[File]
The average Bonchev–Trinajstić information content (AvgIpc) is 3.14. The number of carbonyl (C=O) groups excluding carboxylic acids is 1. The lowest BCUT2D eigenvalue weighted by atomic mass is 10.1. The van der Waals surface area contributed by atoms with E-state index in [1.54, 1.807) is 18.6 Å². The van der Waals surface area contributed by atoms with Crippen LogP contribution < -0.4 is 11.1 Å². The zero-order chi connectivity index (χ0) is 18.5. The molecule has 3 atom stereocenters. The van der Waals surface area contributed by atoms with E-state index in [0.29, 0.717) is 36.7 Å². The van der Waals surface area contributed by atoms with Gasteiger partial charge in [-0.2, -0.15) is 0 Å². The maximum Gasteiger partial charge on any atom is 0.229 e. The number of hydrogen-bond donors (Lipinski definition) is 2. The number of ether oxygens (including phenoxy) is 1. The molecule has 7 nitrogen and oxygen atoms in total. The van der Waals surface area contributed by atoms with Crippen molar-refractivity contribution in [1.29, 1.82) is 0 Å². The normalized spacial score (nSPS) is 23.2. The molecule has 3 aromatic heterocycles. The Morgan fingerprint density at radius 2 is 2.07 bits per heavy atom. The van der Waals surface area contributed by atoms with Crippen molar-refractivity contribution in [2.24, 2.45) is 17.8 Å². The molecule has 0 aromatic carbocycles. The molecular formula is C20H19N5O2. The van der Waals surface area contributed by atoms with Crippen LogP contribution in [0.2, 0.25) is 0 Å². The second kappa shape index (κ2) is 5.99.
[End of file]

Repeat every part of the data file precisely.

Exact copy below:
The average Bonchev–Trinajstić information content (AvgIpc) is 3.14. The number of carbonyl (C=O) groups excluding carboxylic acids is 1. The lowest BCUT2D eigenvalue weighted by atomic mass is 10.1. The van der Waals surface area contributed by atoms with E-state index in [1.54, 1.807) is 18.6 Å². The van der Waals surface area contributed by atoms with Crippen LogP contribution < -0.4 is 11.1 Å². The zero-order chi connectivity index (χ0) is 18.5. The molecule has 3 atom stereocenters. The van der Waals surface area contributed by atoms with E-state index in [0.29, 0.717) is 36.7 Å². The van der Waals surface area contributed by atoms with Gasteiger partial charge in [-0.2, -0.15) is 0 Å². The maximum Gasteiger partial charge on any atom is 0.229 e. The number of hydrogen-bond donors (Lipinski definition) is 2. The number of ether oxygens (including phenoxy) is 1. The molecule has 7 nitrogen and oxygen atoms in total. The van der Waals surface area contributed by atoms with Crippen molar-refractivity contribution in [1.29, 1.82) is 0 Å². The normalized spacial score (nSPS) is 23.2. The molecule has 3 aromatic heterocycles. The Morgan fingerprint density at radius 2 is 2.07 bits per heavy atom. The van der Waals surface area contributed by atoms with Crippen molar-refractivity contribution in [2.24, 2.45) is 17.8 Å². The molecule has 0 aromatic carbocycles. The molecular formula is C20H19N5O2. The van der Waals surface area contributed by atoms with Crippen LogP contribution in [0.2, 0.25) is 0 Å². The second kappa shape index (κ2) is 5.99.